If the problematic contour encompasses the entire part, we won’t have any other choice but to use tabs. However, when it’s an interior contour causing problems, we should assess and compare the time and cost implications of using tabs versus slug destruction.

Now the cost considerations come into play. Will the addition of a microtab make it more challenging to remove the part or slug from the nest? Opting for a slug-destruct method will extend the laser run time, which increases costs. So, the decision ultimately hinges on whether it’s more cost-effective to allocate additional labor for part separation or to endure the increased run time at the machine’s hourly rate. The final choice may depend on the quantity of slugs that need to be cut into smaller, manageable pieces, given the machine’s higher hourly rate.

Labor Factors

Labor constitutes a significant cost factor, and it becomes crucial to control when striving to compete with low-labor-cost markets. In laser cutting, labor is linked to initial programming (although costs decrease for subsequent runs of repeat orders) and the labor involved in operating the machine. The higher the level of automation in a machine, the smaller the portion of a laser operator’s hourly rate that we need to allocate to the job.

“Automation” in laser cutting typically encompasses material handling and sorting, but there are various forms of automation integrated into modern laser systems. These contemporary machines feature automated nozzle changing, active monitoring of cut quality, and feed rate control. While they do represent an initial investment, the labor savings they provide can often substantiate the expense.

The hourly rate for a laser machine is determined by its throughput.

Consider a scenario where a machine can accomplish in one shift what previously required two shifts

In such a case, transitioning from two shifts to one can effectively double the machine’s hourly rate. By increasing the productivity of each machine, we can decrease the overall number of machines needed to complete the same workload. When we cut the number of lasers in half, we are also cutting our labor expenses in half.

About OEE

Naturally, these cost savings become irrelevant if our equipment lacks reliability. Several processing technologies play a crucial role in ensuring the continuous operation of laser cutting, such as

  • machine status monitoring,
  • automatic nozzle inspections,
  • and scattered light sensors that identify contamination on the protective glass of the cutting head.

In today’s context, modern machine interfaces offer intelligent features that can provide estimates of the time remaining until the next servicing.

All these functionalities contribute to the automation of specific machine maintenance tasks. Whether we are equipped with a machine boasting these capabilities or we adhere to traditional maintenance methods, which involve manual effort and a proactive approach, it remains crucial to perform maintenance duties diligently, efficiently, and within the recommended timeframes.

The rationale behind this approach is straightforward: maintaining the machine in peak operational condition is essential for sustaining high overall equipment effectiveness (OEE), which is calculated as the product of availability, performance, and quality. In simple terms, OEE measures the percentage of manufacturing time that is genuinely productive.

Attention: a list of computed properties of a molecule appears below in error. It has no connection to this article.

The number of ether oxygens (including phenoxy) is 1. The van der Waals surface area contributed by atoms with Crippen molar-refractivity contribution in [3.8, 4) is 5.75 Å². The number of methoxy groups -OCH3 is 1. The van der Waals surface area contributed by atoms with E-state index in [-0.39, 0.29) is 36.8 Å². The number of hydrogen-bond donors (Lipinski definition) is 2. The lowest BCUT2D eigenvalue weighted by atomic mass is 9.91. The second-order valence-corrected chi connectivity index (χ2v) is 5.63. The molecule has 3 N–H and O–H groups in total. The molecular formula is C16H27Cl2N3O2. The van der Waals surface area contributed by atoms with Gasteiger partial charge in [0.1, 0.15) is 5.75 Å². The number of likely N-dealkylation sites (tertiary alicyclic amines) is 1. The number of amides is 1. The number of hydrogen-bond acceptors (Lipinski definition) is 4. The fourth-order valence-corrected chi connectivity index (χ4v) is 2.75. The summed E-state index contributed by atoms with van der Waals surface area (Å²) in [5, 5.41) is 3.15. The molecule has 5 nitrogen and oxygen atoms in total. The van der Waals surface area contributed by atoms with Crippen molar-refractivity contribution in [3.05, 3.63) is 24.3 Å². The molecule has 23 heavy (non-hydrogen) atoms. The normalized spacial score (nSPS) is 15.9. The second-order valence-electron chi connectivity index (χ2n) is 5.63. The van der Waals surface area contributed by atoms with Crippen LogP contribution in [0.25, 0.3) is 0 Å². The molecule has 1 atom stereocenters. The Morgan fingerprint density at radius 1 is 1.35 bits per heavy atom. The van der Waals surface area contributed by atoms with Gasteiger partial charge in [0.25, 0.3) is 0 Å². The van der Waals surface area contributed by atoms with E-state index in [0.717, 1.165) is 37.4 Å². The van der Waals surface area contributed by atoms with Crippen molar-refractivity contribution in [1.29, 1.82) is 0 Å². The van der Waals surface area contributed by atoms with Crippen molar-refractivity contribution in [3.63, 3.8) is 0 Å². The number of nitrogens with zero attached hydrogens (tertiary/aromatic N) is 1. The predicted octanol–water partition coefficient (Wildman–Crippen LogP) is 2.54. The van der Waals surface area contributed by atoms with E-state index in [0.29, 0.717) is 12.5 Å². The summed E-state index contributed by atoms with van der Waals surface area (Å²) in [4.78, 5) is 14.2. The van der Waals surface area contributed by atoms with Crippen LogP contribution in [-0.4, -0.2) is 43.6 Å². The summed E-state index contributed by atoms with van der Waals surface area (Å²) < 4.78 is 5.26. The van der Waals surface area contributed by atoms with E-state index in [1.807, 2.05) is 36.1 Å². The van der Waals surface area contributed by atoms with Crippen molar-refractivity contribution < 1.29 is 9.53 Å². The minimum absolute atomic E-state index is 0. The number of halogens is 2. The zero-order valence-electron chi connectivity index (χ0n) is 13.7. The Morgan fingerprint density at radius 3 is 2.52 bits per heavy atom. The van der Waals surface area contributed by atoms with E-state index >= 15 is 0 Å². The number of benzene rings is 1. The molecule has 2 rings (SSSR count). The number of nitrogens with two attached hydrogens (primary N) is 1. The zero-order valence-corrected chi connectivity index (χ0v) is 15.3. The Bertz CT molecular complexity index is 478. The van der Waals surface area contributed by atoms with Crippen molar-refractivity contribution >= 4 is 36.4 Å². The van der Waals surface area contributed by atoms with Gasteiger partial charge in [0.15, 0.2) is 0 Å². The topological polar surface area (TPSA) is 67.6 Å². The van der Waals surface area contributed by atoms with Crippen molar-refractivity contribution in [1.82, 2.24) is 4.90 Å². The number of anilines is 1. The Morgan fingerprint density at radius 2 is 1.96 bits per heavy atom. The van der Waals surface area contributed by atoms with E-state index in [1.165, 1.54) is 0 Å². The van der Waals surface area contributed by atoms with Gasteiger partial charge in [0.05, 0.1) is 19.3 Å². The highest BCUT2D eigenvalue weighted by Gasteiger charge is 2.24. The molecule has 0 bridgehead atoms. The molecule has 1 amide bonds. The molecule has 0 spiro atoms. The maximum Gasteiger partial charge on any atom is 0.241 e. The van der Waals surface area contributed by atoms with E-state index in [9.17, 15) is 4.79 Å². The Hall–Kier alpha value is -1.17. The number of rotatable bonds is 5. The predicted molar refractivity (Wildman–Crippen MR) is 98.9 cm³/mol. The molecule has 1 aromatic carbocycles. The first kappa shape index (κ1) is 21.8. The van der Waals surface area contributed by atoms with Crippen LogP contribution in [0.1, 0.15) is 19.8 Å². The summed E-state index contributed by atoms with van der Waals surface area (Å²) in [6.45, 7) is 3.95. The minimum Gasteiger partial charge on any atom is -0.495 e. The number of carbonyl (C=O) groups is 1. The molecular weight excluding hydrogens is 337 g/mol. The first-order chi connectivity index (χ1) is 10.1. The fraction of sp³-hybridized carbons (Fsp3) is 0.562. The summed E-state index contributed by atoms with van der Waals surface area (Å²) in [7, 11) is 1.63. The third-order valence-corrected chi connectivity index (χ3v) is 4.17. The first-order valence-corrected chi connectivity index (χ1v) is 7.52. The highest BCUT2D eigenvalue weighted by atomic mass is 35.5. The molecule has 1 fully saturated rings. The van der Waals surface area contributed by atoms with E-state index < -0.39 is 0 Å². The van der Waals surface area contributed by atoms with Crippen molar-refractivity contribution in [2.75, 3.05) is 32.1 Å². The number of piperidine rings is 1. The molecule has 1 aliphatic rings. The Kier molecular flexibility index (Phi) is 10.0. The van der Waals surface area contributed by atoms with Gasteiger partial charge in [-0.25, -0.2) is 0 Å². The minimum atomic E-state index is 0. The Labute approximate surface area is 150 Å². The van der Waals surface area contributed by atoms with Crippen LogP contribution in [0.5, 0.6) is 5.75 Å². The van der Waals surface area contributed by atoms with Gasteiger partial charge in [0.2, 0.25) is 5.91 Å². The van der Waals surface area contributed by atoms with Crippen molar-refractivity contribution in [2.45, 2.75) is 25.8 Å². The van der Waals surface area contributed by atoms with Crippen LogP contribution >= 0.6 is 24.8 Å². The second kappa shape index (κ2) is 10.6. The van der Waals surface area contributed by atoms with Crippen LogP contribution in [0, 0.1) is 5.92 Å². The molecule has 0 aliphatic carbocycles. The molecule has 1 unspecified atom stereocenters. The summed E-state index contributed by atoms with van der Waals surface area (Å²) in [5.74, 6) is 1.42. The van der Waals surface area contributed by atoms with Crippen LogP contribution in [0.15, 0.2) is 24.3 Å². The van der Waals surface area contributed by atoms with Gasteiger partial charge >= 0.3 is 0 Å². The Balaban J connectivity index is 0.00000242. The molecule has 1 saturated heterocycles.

A perfect OEE score of 100% signifies flawless quality (only good parts), peak performance (maximum speed), and uninterrupted availability (no downtime). Achieving a flawless 100% OEE is often impractical, and the industry standard typically hovers around 60%, though the actual OEE figure depends on factors like the specific application, the number of machines, and the complexity of the operation. Nevertheless, striving for perfection in OEE remains an admirable goal.

Consider a scenario where we receive a request for a quote (RFQ) from a prominent, sizeable customer, requesting 25,000 parts

Winning this contract could significantly impact our company’s future growth. After quoting $100,000, the customer accepts our offer. While this is promising news, the downside is that our profit margins are incredibly narrow. Therefore, it is imperative that we maximize our overall equipment effectiveness (OEE). To turn a profit, we must make concerted efforts to expand the blue sections in Figure 3 while minimizing the orange ones.

Dealing with slim profit margins means that any unforeseen issues can have a detrimental impact, potentially erasing profits entirely. Questions may arise, such as whether poor programming is causing damage to our nozzles or if faulty cutting rules are affecting our protective glass. Unplanned downtime can force us into reactive maintenance, disrupting our production schedule and raising concerns about its consequences.

Inadequate programming or maintenance procedures can result in a lower-than-anticipated feed rate, which we initially relied on to calculate our overall run time. This reduction not only diminishes our overall equipment effectiveness (OEE) but also extends the total production duration, all without the need for the operator to intervene and adjust machine parameters. This negatively impacts machine availability.

Additionally, it’s essential to determine whether the parts we manufacture are indeed reaching the customer, or if some of them are ending up as rejects in the scrap bin. A low-quality score in the overall equipment effectiveness (OEE) calculation can have a significant negative impact.

Laser cutting production costs go far beyond just billing for the laser cutting time. Advanced machine tools provide numerous features to assist manufacturers in achieving the required level of transparency to remain competitive. To ensure profitability, it’s crucial to have a comprehensive understanding of all the concealed expenses associated with the production and sale of a product.